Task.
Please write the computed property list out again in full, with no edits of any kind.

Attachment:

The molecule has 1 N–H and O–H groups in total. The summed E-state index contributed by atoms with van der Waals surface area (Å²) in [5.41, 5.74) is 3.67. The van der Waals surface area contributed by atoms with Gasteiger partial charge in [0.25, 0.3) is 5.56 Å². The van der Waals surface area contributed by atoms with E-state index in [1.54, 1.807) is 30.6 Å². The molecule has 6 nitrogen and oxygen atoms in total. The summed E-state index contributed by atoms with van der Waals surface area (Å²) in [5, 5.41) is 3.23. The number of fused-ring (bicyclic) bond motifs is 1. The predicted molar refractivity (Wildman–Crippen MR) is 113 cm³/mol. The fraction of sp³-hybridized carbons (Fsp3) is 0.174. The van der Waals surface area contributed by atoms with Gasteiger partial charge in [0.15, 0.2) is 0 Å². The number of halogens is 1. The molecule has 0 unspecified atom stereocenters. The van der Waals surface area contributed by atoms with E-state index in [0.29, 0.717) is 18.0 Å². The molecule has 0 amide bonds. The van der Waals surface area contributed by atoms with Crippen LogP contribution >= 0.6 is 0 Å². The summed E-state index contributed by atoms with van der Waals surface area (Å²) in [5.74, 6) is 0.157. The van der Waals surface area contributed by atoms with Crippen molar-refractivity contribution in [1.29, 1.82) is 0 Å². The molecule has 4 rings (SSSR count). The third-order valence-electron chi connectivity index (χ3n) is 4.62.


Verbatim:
The molecule has 1 N–H and O–H groups in total. The summed E-state index contributed by atoms with van der Waals surface area (Å²) in [5.41, 5.74) is 3.67. The van der Waals surface area contributed by atoms with Gasteiger partial charge in [0.25, 0.3) is 5.56 Å². The van der Waals surface area contributed by atoms with E-state index in [1.54, 1.807) is 30.6 Å². The molecule has 6 nitrogen and oxygen atoms in total. The summed E-state index contributed by atoms with van der Waals surface area (Å²) in [5, 5.41) is 3.23. The number of fused-ring (bicyclic) bond motifs is 1. The predicted molar refractivity (Wildman–Crippen MR) is 113 cm³/mol. The fraction of sp³-hybridized carbons (Fsp3) is 0.174. The van der Waals surface area contributed by atoms with Gasteiger partial charge in [0.15, 0.2) is 0 Å². The number of halogens is 1. The molecule has 0 unspecified atom stereocenters. The van der Waals surface area contributed by atoms with E-state index in [0.29, 0.717) is 18.0 Å². The molecule has 0 amide bonds. The van der Waals surface area contributed by atoms with Crippen LogP contribution >= 0.6 is 0 Å². The summed E-state index contributed by atoms with van der Waals surface area (Å²) in [5.74, 6) is 0.157. The van der Waals surface area contributed by atoms with Crippen molar-refractivity contribution in [1.29, 1.82) is 0 Å². The molecule has 4 rings (SSSR count). The third-order valence-electron chi connectivity index (χ3n) is 4.62.